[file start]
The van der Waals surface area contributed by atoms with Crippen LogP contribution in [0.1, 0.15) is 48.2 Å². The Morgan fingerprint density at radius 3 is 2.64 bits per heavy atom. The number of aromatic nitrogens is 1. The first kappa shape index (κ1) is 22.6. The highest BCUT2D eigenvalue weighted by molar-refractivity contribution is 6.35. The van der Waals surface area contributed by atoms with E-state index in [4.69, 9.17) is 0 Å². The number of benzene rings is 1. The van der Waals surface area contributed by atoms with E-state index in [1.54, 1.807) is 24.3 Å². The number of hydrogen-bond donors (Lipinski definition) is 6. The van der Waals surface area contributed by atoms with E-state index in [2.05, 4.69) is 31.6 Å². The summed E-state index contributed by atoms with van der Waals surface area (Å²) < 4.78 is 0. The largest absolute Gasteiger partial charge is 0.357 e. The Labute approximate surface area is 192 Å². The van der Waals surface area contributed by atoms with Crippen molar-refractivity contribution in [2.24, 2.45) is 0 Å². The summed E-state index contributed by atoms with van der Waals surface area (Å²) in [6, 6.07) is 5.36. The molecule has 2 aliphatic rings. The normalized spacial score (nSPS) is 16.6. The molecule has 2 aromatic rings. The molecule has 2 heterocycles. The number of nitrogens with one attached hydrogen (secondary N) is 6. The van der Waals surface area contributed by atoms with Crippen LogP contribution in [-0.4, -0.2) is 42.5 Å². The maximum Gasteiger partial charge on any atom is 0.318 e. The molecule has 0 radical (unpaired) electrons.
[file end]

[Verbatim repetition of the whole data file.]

The van der Waals surface area contributed by atoms with Crippen LogP contribution in [0.1, 0.15) is 48.2 Å². The Morgan fingerprint density at radius 3 is 2.64 bits per heavy atom. The number of aromatic nitrogens is 1. The first kappa shape index (κ1) is 22.6. The highest BCUT2D eigenvalue weighted by molar-refractivity contribution is 6.35. The van der Waals surface area contributed by atoms with E-state index in [4.69, 9.17) is 0 Å². The number of benzene rings is 1. The van der Waals surface area contributed by atoms with E-state index in [1.54, 1.807) is 24.3 Å². The number of hydrogen-bond donors (Lipinski definition) is 6. The van der Waals surface area contributed by atoms with E-state index in [2.05, 4.69) is 31.6 Å². The summed E-state index contributed by atoms with van der Waals surface area (Å²) < 4.78 is 0. The largest absolute Gasteiger partial charge is 0.357 e. The Labute approximate surface area is 192 Å². The van der Waals surface area contributed by atoms with Crippen molar-refractivity contribution in [2.24, 2.45) is 0 Å². The summed E-state index contributed by atoms with van der Waals surface area (Å²) in [6, 6.07) is 5.36. The molecule has 2 aliphatic rings. The normalized spacial score (nSPS) is 16.6. The molecule has 2 aromatic rings. The molecule has 2 heterocycles. The number of nitrogens with one attached hydrogen (secondary N) is 6. The van der Waals surface area contributed by atoms with Crippen LogP contribution in [-0.4, -0.2) is 42.5 Å². The maximum Gasteiger partial charge on any atom is 0.318 e. The molecule has 0 radical (unpaired) electrons.